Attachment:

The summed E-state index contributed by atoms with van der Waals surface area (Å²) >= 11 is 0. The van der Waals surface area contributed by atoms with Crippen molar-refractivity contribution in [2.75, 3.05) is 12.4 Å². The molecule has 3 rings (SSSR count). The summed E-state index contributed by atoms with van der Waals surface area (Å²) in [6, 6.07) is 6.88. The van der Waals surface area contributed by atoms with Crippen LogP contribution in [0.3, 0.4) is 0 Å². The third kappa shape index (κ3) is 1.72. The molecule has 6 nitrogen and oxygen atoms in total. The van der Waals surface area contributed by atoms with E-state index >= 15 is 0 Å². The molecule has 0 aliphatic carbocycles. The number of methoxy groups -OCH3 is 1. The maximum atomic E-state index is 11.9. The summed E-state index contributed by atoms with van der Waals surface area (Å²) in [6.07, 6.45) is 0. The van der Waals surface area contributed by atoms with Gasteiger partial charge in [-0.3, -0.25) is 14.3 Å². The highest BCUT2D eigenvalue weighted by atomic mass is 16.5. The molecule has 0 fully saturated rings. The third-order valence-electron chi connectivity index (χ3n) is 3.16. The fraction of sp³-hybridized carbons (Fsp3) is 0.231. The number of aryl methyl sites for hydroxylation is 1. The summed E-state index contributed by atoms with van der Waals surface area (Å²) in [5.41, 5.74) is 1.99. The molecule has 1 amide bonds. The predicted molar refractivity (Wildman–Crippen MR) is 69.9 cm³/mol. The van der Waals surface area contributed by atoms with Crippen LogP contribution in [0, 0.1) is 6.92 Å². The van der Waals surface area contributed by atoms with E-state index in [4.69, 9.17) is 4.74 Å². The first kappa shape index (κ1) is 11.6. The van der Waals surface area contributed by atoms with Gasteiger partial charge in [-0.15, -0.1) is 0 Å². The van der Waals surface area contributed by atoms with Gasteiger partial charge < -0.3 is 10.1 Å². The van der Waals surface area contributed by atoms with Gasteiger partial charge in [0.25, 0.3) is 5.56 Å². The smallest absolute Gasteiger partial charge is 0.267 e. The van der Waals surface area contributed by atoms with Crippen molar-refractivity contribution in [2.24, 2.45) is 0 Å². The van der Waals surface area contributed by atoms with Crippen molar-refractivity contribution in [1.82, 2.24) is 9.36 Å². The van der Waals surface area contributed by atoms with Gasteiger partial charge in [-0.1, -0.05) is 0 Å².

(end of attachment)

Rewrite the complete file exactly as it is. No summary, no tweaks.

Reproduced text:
The summed E-state index contributed by atoms with van der Waals surface area (Å²) >= 11 is 0. The van der Waals surface area contributed by atoms with Crippen molar-refractivity contribution in [2.75, 3.05) is 12.4 Å². The molecule has 3 rings (SSSR count). The summed E-state index contributed by atoms with van der Waals surface area (Å²) in [6, 6.07) is 6.88. The van der Waals surface area contributed by atoms with Crippen LogP contribution in [0.3, 0.4) is 0 Å². The third kappa shape index (κ3) is 1.72. The molecule has 6 nitrogen and oxygen atoms in total. The van der Waals surface area contributed by atoms with E-state index >= 15 is 0 Å². The molecule has 0 aliphatic carbocycles. The number of methoxy groups -OCH3 is 1. The maximum atomic E-state index is 11.9. The summed E-state index contributed by atoms with van der Waals surface area (Å²) in [6.07, 6.45) is 0. The van der Waals surface area contributed by atoms with Gasteiger partial charge in [-0.3, -0.25) is 14.3 Å². The highest BCUT2D eigenvalue weighted by atomic mass is 16.5. The molecule has 0 fully saturated rings. The third-order valence-electron chi connectivity index (χ3n) is 3.16. The fraction of sp³-hybridized carbons (Fsp3) is 0.231. The number of aryl methyl sites for hydroxylation is 1. The summed E-state index contributed by atoms with van der Waals surface area (Å²) in [5.41, 5.74) is 1.99. The molecule has 1 amide bonds. The predicted molar refractivity (Wildman–Crippen MR) is 69.9 cm³/mol. The van der Waals surface area contributed by atoms with Crippen LogP contribution in [0, 0.1) is 6.92 Å². The van der Waals surface area contributed by atoms with E-state index in [4.69, 9.17) is 4.74 Å². The first kappa shape index (κ1) is 11.6. The van der Waals surface area contributed by atoms with Gasteiger partial charge in [-0.15, -0.1) is 0 Å². The van der Waals surface area contributed by atoms with Gasteiger partial charge < -0.3 is 10.1 Å². The van der Waals surface area contributed by atoms with Gasteiger partial charge in [0.25, 0.3) is 5.56 Å². The smallest absolute Gasteiger partial charge is 0.267 e. The van der Waals surface area contributed by atoms with Crippen molar-refractivity contribution in [2.24, 2.45) is 0 Å². The van der Waals surface area contributed by atoms with Crippen molar-refractivity contribution in [1.82, 2.24) is 9.36 Å². The van der Waals surface area contributed by atoms with Gasteiger partial charge in [-0.1, -0.05) is 0 Å².